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F1 2026

Horner backs FIA over F1 regulations

Christian Horner has voiced his support of the FIA and F1, saying teams should "trust" them to get the new regulations correct.

Horner MBS
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Christian Horner is not concerned that the FIA and F1 will get the new regulations right, following feedback after they were announced ahead of the Canadian Grand Prix.

The Red Bull team principal was quick to throw his backing behind the governing body and Formula One Management (FOM) amid suggestions there might be a push to alter the 2026 power unit regulations - which have been established for some time - in the wake of the chassis rules being confirmed. 

The complex aerodynamic approach has been met by a mixed response, with some raising safety concerns over the novel X and Z modes, which are a result of the new, less powerful engines.

When it was put to the 50-year-old that Nikolas Tombazis, FIA single-seater director, had said there was the potential to change the engine balance in order to lift performance - something Horner has spoken about in the past - he was asked if he feels that is a route that should be explored and whether he would be able to get other power unit manufacturers on board.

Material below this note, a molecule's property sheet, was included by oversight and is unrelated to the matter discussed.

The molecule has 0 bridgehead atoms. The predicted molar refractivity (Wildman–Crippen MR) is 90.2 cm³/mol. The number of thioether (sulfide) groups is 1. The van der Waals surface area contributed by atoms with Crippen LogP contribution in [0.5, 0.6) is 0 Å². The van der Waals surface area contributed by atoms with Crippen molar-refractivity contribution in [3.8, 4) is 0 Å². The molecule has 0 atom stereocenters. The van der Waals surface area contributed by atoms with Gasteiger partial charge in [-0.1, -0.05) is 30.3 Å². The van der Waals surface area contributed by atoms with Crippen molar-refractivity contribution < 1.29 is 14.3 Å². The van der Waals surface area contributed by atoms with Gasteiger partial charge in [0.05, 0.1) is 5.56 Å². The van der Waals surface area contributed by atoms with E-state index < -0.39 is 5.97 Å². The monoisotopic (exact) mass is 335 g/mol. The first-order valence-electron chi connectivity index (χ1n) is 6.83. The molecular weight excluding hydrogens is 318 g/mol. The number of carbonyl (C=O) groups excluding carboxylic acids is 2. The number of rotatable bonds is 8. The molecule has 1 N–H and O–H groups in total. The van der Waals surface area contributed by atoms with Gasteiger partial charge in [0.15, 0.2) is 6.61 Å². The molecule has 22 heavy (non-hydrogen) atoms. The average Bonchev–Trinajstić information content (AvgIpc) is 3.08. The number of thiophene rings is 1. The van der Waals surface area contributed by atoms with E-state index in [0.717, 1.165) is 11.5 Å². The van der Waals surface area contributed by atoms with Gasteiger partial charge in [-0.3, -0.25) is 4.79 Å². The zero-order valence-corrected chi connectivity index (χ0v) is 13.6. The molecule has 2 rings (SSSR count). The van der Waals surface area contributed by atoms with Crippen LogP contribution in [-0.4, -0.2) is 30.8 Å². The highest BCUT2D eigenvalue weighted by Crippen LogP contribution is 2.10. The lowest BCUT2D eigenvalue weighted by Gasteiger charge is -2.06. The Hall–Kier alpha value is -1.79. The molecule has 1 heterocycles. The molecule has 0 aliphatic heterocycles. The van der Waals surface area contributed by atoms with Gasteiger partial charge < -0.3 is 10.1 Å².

"There's always one that doesn't wanna change anything," he replied to media including RacingNews365. "Look, that's down to the FIA. It's never too late - they have all the knowledge and all the simulations.

"I think you've got to look at what's best for Formula 1 at the end of the day, and what will produce the best racing, so trust in them [the FIA] and FOM [Formula One Management] to make the right calls. But, whether that's required or not, I think they've got all the knowledge to know."

Tombazis was quick to calm fears over the chassis regulations upon their initial publication, reiterating that there is still work to be done, on which the F1 teams will be fully consulted over. 

However, Horner confirmed he was himself not concerned that ultimately things would head in the right direction. 

Whilst the regulations are due to be ratified by the World Motor Sport Council at the end of June, the Red Bull team principal was keen to stress that there is still plenty of time, highlighting how open the FIA has been throughout the process this far.

"Absolutely, the one thing we've got is time," he said. "And I think the FIA have been very open in their listening, they've taken the feedback... but I'm not too worried about it."

Also interesting:

Max Verstappen hit back after an out-of-sorts Monaco GP, Sergio Perez floundered again - and into a controversial retirement. How much damage can Ferrari and McLaren inflict with Red Bull fighting with one hand tied behind its back, did the Milton Keynes-based team re-sign Perez too soon? After a thoroughly entertaining Canadian GP, host Nick Golding is joined by Ian Parkes and Samuel Coop to analyse all things.

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